South Dakota Business Law - Wyoming Court Addresses Liability of LLC

The Supreme Court of Wyoming recently addressed whether a limited liability company ("LLC") controlled by GreenHunter Energy, Inc. (“GreenHunter”) could be held liable for debts owed to Western Ecosystems Technology, Inc. (“Western”). 

The court in GreenHunter acknowledged that limited liability is the general rule, and piercing is the rare exception to be applied only in exceptional circumstances. However, this case presented exceptional circumstances in the form of undercapitalization, intermingling of businesses and finances, and fraud.

The court found that the LLC was undercapitalized because of manipulation by its members (a publicly traded corporation) and that GreenHunter used its position to control the amount of money that was transferred to the LLC and to decide which bills of the LLC would be paid. In other words, the LLC was consistently undercapitalized by strategic choice, not by external forces.

The court found that the businesses and finances of GreenHunter, Inc. were intermingled because (1) the same accountants managed the finances of both the LLC and GreenHunter; (2) the two entities had the same business address; (3) creditors of the LLC mailed their invoices to GreenHunter for processing; (4) the LLC did not have any employees independent of GreenHunter; (5) the LLC had no revenue separate from GreenHunter and all funds were commingled because GreenHunter paid the LLC's bills; and (6) the LLC’s tax returns were consolidated with the tax returns of GreenHunter. And although tax consolidation is allowed under federal tax law for a single-member limited liability company, the court found it was still proper to use it as one of many factors in the analysis. In sum, the court focused on the fact that GreenHunter manipulated assets and debts in a way that reaped all the LLC's benefits while burdening it with all of the LLC’s losses and liabilities.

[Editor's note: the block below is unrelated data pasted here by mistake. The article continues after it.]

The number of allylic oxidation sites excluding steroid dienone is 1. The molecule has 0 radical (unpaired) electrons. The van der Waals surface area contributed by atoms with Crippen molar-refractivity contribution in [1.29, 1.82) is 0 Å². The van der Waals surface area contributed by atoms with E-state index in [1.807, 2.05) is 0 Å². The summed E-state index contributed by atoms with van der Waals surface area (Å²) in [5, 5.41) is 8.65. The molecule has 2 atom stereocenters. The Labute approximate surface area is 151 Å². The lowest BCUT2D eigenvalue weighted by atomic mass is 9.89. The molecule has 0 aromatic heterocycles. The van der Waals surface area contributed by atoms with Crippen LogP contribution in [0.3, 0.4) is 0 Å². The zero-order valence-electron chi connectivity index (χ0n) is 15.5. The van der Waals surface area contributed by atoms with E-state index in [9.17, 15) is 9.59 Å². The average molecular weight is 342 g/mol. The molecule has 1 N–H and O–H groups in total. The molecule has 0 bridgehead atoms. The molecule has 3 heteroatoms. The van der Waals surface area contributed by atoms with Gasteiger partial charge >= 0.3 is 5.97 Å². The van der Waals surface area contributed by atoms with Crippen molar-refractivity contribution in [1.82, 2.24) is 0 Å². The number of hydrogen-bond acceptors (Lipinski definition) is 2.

Accordingly, the court found that the LLC had ceased to be a separate entity due to GreenHunter's misuse of it, and adherence to the fiction of the LLC’s separate existence would lead to injustice so that the LLC’s veil can be pierced to impose liability on Greenhunter's debt to Western.